Everyone knows, leaders are readers and learners are earners. Out of the thousands of books being published every month, how do you decide which ones to read? At Networking University we ask our faculty for their recommendations and present them in this column. Here are some resources that will help you grow as a leader, build your success, and keep you entertained in the process.

And while we're being taught, why not also be moved and entertained? Do you have a must-see or must-hear recommendation? Simply email dormouse@networkingtimes.com.


Words Can Change Your Brain
Conversation Strategies to Build Trust, Resolve Conflict, and Increase Intimacy
By Andrew Newberg, M.D., and Mark Robert Waldman (2012)

Although we are born with the gift of language, research shows that we are surprisingly unskilled when it comes to communicating with others. We often choose our words without thought, oblivious of their emotional impact. We talk more than we need to. We listen poorly and often fail to pay attention to the subtle meanings conveyed by facial expression, body gestures, and the tone and cadence of our voice—elements that are often more important than the words we actually speak.

Based on their groundbreaking research, neuroscientist Andrew Newberg and Mark Robert Waldman introduce a strategy called Compassionate Communication, which is easily accomplished in twelve clear steps. It changes not only our brain structure, but also the brain of the person we are talking to in a way that helps establish a special bond with whomever we are speaking. Here are some of the book’s simple takeaways:

  • You can actually damage your brain with too much negativity.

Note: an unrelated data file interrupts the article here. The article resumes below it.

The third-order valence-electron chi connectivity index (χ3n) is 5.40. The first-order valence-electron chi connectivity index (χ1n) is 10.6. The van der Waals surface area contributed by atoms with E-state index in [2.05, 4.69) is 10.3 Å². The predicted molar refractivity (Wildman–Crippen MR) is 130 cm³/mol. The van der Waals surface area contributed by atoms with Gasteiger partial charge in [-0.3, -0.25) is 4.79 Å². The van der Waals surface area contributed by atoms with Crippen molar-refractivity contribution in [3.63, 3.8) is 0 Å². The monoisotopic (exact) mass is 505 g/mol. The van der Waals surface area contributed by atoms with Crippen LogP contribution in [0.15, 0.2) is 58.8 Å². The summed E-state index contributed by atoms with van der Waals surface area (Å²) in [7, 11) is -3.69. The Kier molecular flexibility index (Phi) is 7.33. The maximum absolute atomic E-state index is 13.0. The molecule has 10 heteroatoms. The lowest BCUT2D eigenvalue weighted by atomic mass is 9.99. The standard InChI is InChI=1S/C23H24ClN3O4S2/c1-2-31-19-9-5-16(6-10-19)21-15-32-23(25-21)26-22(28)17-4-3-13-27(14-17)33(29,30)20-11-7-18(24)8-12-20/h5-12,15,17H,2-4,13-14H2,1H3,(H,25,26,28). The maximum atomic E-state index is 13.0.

• It takes seven seconds to generate instant rapport, trust, and cooperation.
  • Never speak for more than thirty seconds at a time. After that, the listener’s window of attention closes.
  • If you say something negative, counter it with at least three positive statements or your listener will block out everything else you say.

Why "A" Students Work for "C" Students and Why "B" Students Work for the Governmentt
Rich Dad´s Guide to Financial Education for Parents
By Robert Kiyosaki (2012)

In his newest book, Robert Kiyosaki expands on his belief that the school system was created to churn out employees, those A students who read well, memorize well, and test well. It leaves behind the visionaries and dreamers—entrepreneurs-in-the-making, those C students who grow up to be the creators of new ideas, businesses, and products.

The book urges parents not to be obsessed with their kids’ test results. Those “good grades” might only mean they or the students themselves were successful in jamming a square peg into a round hole. Parents should focus on helping their children find their inner genius, their special gift—the path they can pursue with a love and true passion.

Kiyosaki showcases stories of C students who grew up to be phenomenal successes, and hired A students (attorneys, accountants, and other school-smart specialists) to work in their businesses. He explains why average or B students often find themselves in government jobs.